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Dec 12, 2011

SA team insists COP 17 was a success, but accepts serious gaps remain

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Water and Environmental Affairs Minister Edna Molewa discusses the COP 17 climate conference in Durban. Camera Work: Nicholas Boyd. Editing: Darlene Creamer.
Water and Environmental Affairs chief negotiator Alf Wills discusses key outcomes, including the Green Climate Fund, at COP 17. Camera Work: Nicholas Boyd. Editing: Darlene Creamer.
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Africa|Technology|Water|Africa|Environmental
Africa|Technology|Water|Africa|Environmental
africa-company|technology|water|africa|environmental



Africa, small developing island States and least developed countries maintained the “moral high ground” during the recent seventeenth Conference of the Parties (COP 17) that helped to create and sustain “pressure” on key issues, including the activation of the Green Climate Fund, South Africa’s negotiators  argued on Monday.

However, Water and Environmental Affairs Minister Edna Molewa said at a press briefing in Pretoria that, while African positions had been strongly expressed, especially in the adaptation committees and on the technology mechanism, more needed to be done in the area of mitigation.

Acknowledging loopholes in certain COP 17 outcomes and issues, South Africa’s chief negotiator Alf Wills also remained ardent in his opposition to the view that the climate negotiations had failed. “We have closed the gap on the second commitment period of the Kyoto Protocol and the outcomes indicate that urgent and meaningful action is needed now,” he said.

Many environmental groups expressed disappointment at the lack of progress, with the World Wide Fund for Nature arguing that government showed an “alarming inability to come to grips with the challenge of climate change”. The organisation added that it was “unacceptable” that governments “got practically nothing done” during two weeks of negotiation.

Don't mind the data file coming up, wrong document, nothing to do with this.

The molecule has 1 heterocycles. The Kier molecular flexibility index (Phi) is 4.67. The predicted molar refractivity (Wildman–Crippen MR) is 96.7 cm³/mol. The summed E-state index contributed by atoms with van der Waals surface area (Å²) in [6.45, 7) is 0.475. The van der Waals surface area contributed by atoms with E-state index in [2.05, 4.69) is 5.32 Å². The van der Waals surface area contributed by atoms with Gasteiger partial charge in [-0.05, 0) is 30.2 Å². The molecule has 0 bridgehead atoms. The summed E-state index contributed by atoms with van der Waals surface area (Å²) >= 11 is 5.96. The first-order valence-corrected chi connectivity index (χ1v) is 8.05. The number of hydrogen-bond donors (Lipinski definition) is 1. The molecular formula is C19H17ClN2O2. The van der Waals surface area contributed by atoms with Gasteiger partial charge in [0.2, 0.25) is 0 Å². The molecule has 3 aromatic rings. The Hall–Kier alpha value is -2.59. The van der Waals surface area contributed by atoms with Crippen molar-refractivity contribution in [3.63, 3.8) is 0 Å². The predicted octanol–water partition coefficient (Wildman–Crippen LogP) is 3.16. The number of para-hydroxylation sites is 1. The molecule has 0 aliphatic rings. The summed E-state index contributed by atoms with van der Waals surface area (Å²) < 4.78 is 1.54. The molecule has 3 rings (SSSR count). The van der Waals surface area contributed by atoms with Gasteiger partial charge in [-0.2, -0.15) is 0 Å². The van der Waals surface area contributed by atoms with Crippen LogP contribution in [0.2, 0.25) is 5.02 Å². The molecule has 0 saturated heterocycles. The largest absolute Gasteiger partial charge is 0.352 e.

Others were even more strident, with Greenpeace International executive director Kumi Naidoo arguing that government listened to carbon-intensive polluting corporations instead of to the people. “Right now the global climate regime amounts to nothing more than a voluntary deal,” he said, adding that the exclusion of a clause making a future deal “legally binding” was a “loophole” that could be exploited with disastrous consequences.

The South African government acknowledged the fact that the US had not joined the Kyoto Protocol and that not all developed countries were willing to place their commitments under the protocol. “To address this gap, we have established a process to increase the transparency of the mitigation efforts of both developed and developing countries,” Molewa said.

To ensure the full participation of those developed countries that have indicated that they will not enter into a second-commitment period, the commitments were balanced with a mechanism to capture, under the Convention, the economy-wide emission reduction targets of those developed countries and subject them to international assessment and reporting transparency and accountability procedure.

But it was also accepted that even if the most ambitious current emission targets are met, emissions would still exceed what the science suggested was needed to curb the climate change threat.

“The question that we face is how best to address this gap recognising that it is more that just an ‘ambition gap’, it is also an implementation, financial, technology, capacity and legal gap,” Molewa said.

But she added that any attempt in Durban to force countries to do more than they were willing to do in the midst of the prevailing social, developmental, economic and political challenges, would have resulted in ‘no deal’.

“The outcome of Durban is a historical achievement and will substantially advance the global climate agenda,” Molewa concluded.
 

Edited by: Terence Creamer
Creamer Media Editor

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